Robert Oppenheimer Biography: Father of the Atomic Bomb

His was the brain that oversaw the most destructive project in all of human history. It won a war by unleashing unimaginable horror, in the process catapulting the world into the nuclear age. For his efforts, he was accused of being a Russian spy and side-lined by his government. In this week’s Biographics, we take a look at the life and work of J. Robert Oppenheimer.



Julius Robert Oppenheimer was born on April 22nd, 1904 in New York City. His father, Julius, had fled Jewish persecution in Europe as a teenager. His mother, Ella, was also Jewish, with her family having been in New York for several generations. The couple were married in 1903, with Julius, who was known as Robert, being their first child. A second son, Frank came long in 1912, when Robert was eight.

The family lived in an upscale apartment on New York’s West Side. Julius had built a successful textile importing business and Ella was a painter. They employed a cook, servants and a chauffeur. Life for young Robert was structured and formal with dinners requiring a suit and tie.

Scientific Beginnings

Oppenheimer in 1946 with his trademark cigarette

Oppenheimer in 1946 with his trademark cigarette

When Robert was five years of age, the family took a vacation to Germany. There he met his grandfather who gave him a collection of minerals. He was mesmerized by the stones, leading to a lifelong obsession with rock collecting. When he was eleven, he joined the New York Mineralogical Club. A year later he presented his first scientific paper.

Julius sent his son to the best school he could find, the New York School for Ethical Culture. Robert attended from second grade right through to college graduation. The focus of the education was science, literature and ‘moral law’. Robert was an A Grade student who completely devoted himself to his studies. As a result, he didn’t have much of a social life. Friends were few and far between. In fact, according to his high school English teacher, he once said . . .

I’m the loneliest man in the world.

Robert was extremely socially awkward as a teenager. From the start he considered himself the smartest guy in the room and this led to an arrogance which was off-putting to his peers. They were also put off by his prim and proper nature.

Discovering Physics

After graduating from high school, he attended Harvard in order to pursue serious scientific studies. He majored in chemistry but soon fell in love with physics. He was admitted into graduate studies in physics and began studying under the famous experimentalist Percy Bridgman. Oppenheimer knew straight way that this was what he wanted to do with his life. He took a rigorous course load each semester, which allowed him to graduate in three years.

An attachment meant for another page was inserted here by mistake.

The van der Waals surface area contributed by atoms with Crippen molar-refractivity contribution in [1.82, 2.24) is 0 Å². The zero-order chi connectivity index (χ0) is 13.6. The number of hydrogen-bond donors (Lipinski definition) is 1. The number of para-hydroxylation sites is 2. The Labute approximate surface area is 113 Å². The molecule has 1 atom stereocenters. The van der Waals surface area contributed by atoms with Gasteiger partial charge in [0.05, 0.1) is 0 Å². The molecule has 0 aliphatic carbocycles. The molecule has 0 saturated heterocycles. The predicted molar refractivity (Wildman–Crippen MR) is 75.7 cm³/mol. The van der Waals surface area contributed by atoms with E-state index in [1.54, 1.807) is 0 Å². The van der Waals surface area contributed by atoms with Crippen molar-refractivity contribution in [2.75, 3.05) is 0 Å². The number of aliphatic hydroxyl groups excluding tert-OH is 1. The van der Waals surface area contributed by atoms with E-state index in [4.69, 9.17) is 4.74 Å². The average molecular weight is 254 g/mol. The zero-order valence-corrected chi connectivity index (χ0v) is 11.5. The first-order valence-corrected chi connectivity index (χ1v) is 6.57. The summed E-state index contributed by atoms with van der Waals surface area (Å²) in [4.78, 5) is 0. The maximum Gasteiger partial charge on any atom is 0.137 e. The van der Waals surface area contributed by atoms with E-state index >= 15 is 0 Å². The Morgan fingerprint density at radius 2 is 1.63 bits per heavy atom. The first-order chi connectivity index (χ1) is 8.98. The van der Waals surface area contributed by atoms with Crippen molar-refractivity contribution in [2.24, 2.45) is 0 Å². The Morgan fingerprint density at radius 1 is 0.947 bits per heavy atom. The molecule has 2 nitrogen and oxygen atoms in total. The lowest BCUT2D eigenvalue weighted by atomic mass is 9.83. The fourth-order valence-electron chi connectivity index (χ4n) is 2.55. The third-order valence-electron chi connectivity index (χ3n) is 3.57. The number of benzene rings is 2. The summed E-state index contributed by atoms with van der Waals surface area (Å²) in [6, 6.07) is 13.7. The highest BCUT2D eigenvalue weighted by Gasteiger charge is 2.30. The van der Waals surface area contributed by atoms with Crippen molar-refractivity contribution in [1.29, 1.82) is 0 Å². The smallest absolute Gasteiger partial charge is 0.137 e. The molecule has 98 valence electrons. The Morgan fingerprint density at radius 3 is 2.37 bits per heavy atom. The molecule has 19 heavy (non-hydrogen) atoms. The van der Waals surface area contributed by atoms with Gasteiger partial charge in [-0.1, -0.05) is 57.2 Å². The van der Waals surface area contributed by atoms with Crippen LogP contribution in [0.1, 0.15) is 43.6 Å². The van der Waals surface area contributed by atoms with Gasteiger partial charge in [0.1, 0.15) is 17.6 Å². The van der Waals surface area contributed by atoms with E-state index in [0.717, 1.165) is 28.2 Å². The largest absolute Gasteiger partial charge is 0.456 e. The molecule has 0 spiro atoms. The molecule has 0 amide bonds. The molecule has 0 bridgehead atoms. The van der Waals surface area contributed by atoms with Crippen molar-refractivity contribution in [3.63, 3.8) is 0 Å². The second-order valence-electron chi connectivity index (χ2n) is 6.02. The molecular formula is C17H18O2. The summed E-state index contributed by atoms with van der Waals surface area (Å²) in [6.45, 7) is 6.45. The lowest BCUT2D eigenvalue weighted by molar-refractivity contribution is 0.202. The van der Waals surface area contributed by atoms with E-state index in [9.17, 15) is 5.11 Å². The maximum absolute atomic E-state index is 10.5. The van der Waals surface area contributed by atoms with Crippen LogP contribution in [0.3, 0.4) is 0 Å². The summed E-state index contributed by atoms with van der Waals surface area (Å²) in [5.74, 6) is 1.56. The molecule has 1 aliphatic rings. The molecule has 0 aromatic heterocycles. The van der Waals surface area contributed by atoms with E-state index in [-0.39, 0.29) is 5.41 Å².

At that time, the American colleges couldn’t compete with the physics laboratories in Europe. The science world was enthralled with the physics revelations of Albert Einstein and, for any serious up and coming American physicist, crossing the Atlantic was an essential requirement. In 1924, Oppenheimer was admitted to Cavendish Laboratory in Cambridge, England. This was one of the most renowned nuclear physics labs in the world. The lab was under the direction of Ernest Rutherford, who had already won the Nobel Prize for splitting the atom.

Oppenheimer was assigned to a team of researchers under the leadership of J.J. Thomson who, in 1897, had discovered the electron. It was the ultimate setting for a budding physics genius but Oppenheimer quickly realized that he wasn’t cut out for it. He and experimental physics just didn’t gel. He was unable to keep up with the required workload and almost suffered a mental breakdown. By now he had developed a habit as a chain-smoker and often neglected basic hygiene and nutritional practices as he got bogged down with his work. But try as he may, he was unable to keep up with the required workload.

An Unstable Mind

A depressed and overwhelmed Oppenheimer went to see a psychiatrist, who told him that he was suffering from schizophrenia. The prognosis was not good, with long-term institutionalization being the standard treatment. Oppenheimer refused to believe the diagnosis. He took a vacation to Paris with his friend Francis Fergusson. However, he wasn’t exactly good company, being consumed with his own melancholy. Fergusson tried to cheer him up by breaking the news that he was going to marry his girlfriend. When he heard this, something snapped inside Oppenheimer’s fragile mind and he leaped upon Fergusson and proceeded to strangle him. Fergusson was able to fend him off, but from then on became convinced that his friend had serious mental problems.

Finding his Calling

In 1926, Oppenheimer took up a position at the University of Gottingen in Germany. This was the center of theoretical physics in Europe and Oppenheimer landed right in the middle of a revolution in the field. He found himself rubbing shoulders with and learning from the premier names in quantum physics, including Enrico Fermi, Wolfgang Pauli and Werner Heisenberg.

Here, finally, Oppenheimer, found his perfect fit. In 1927 he received his Ph.D in physics. Over the next two years he established himself as one of the leading physicists in Europe, publishing sixteen papers on quantum physics.